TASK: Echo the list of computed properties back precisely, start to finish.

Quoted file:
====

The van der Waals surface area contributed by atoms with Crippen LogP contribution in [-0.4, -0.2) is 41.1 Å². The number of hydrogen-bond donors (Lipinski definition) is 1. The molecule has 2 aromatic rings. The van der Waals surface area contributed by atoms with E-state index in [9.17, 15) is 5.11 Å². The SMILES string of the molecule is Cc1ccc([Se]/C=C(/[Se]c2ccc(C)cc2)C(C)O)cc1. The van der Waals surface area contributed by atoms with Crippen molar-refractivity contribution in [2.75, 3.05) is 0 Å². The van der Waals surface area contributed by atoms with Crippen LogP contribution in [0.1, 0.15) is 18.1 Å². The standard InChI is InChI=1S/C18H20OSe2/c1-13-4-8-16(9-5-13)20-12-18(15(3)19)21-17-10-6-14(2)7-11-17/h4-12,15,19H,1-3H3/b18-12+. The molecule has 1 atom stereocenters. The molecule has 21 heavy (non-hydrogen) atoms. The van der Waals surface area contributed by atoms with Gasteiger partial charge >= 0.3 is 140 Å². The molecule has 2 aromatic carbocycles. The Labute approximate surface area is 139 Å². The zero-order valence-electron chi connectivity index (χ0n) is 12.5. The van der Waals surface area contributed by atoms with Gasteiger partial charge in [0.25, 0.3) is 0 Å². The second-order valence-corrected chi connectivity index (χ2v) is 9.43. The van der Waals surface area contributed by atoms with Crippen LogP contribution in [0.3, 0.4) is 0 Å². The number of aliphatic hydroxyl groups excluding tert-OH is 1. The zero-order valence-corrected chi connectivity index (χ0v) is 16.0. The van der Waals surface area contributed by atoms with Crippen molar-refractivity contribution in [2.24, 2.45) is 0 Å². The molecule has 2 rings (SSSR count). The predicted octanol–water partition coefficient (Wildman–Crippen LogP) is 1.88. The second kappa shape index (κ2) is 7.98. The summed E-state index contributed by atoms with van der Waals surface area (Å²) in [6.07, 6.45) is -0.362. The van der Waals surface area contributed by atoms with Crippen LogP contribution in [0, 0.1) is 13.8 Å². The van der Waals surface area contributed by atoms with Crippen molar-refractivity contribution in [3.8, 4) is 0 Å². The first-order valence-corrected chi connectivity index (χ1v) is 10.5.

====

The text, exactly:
The van der Waals surface area contributed by atoms with Crippen LogP contribution in [-0.4, -0.2) is 41.1 Å². The number of hydrogen-bond donors (Lipinski definition) is 1. The molecule has 2 aromatic rings. The van der Waals surface area contributed by atoms with E-state index in [9.17, 15) is 5.11 Å². The SMILES string of the molecule is Cc1ccc([Se]/C=C(/[Se]c2ccc(C)cc2)C(C)O)cc1. The van der Waals surface area contributed by atoms with Crippen molar-refractivity contribution in [2.75, 3.05) is 0 Å². The van der Waals surface area contributed by atoms with Crippen LogP contribution in [0.1, 0.15) is 18.1 Å². The standard InChI is InChI=1S/C18H20OSe2/c1-13-4-8-16(9-5-13)20-12-18(15(3)19)21-17-10-6-14(2)7-11-17/h4-12,15,19H,1-3H3/b18-12+. The molecule has 1 atom stereocenters. The molecule has 21 heavy (non-hydrogen) atoms. The van der Waals surface area contributed by atoms with Gasteiger partial charge >= 0.3 is 140 Å². The molecule has 2 aromatic carbocycles. The Labute approximate surface area is 139 Å². The zero-order valence-electron chi connectivity index (χ0n) is 12.5. The van der Waals surface area contributed by atoms with Gasteiger partial charge in [0.25, 0.3) is 0 Å². The second-order valence-corrected chi connectivity index (χ2v) is 9.43. The van der Waals surface area contributed by atoms with Crippen LogP contribution in [0.3, 0.4) is 0 Å². The number of aliphatic hydroxyl groups excluding tert-OH is 1. The zero-order valence-corrected chi connectivity index (χ0v) is 16.0. The van der Waals surface area contributed by atoms with Crippen molar-refractivity contribution in [2.24, 2.45) is 0 Å². The molecule has 2 rings (SSSR count). The predicted octanol–water partition coefficient (Wildman–Crippen LogP) is 1.88. The second kappa shape index (κ2) is 7.98. The summed E-state index contributed by atoms with van der Waals surface area (Å²) in [6.07, 6.45) is -0.362. The van der Waals surface area contributed by atoms with Crippen LogP contribution in [0, 0.1) is 13.8 Å². The van der Waals surface area contributed by atoms with Crippen molar-refractivity contribution in [3.8, 4) is 0 Å². The first-order valence-corrected chi connectivity index (χ1v) is 10.5.